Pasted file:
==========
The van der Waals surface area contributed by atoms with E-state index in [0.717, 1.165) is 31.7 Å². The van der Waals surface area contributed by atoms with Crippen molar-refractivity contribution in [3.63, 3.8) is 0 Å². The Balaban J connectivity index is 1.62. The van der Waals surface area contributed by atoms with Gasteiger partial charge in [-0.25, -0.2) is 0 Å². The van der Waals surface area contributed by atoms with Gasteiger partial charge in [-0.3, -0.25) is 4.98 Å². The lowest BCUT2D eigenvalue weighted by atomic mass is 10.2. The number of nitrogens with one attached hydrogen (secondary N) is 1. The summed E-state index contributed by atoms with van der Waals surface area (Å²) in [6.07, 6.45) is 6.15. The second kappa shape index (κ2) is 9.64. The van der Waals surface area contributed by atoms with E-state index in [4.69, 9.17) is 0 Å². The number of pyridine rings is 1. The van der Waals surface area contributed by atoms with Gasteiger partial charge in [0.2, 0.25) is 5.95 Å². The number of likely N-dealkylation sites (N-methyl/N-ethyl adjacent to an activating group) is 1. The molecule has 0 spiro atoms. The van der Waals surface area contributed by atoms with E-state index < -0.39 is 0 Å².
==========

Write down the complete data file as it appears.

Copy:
The van der Waals surface area contributed by atoms with E-state index in [0.717, 1.165) is 31.7 Å². The van der Waals surface area contributed by atoms with Crippen molar-refractivity contribution in [3.63, 3.8) is 0 Å². The Balaban J connectivity index is 1.62. The van der Waals surface area contributed by atoms with Gasteiger partial charge in [-0.25, -0.2) is 0 Å². The van der Waals surface area contributed by atoms with Gasteiger partial charge in [-0.3, -0.25) is 4.98 Å². The lowest BCUT2D eigenvalue weighted by atomic mass is 10.2. The number of nitrogens with one attached hydrogen (secondary N) is 1. The summed E-state index contributed by atoms with van der Waals surface area (Å²) in [6.07, 6.45) is 6.15. The second kappa shape index (κ2) is 9.64. The van der Waals surface area contributed by atoms with E-state index in [4.69, 9.17) is 0 Å². The number of pyridine rings is 1. The van der Waals surface area contributed by atoms with Gasteiger partial charge in [0.2, 0.25) is 5.95 Å². The number of likely N-dealkylation sites (N-methyl/N-ethyl adjacent to an activating group) is 1. The molecule has 0 spiro atoms. The van der Waals surface area contributed by atoms with E-state index < -0.39 is 0 Å².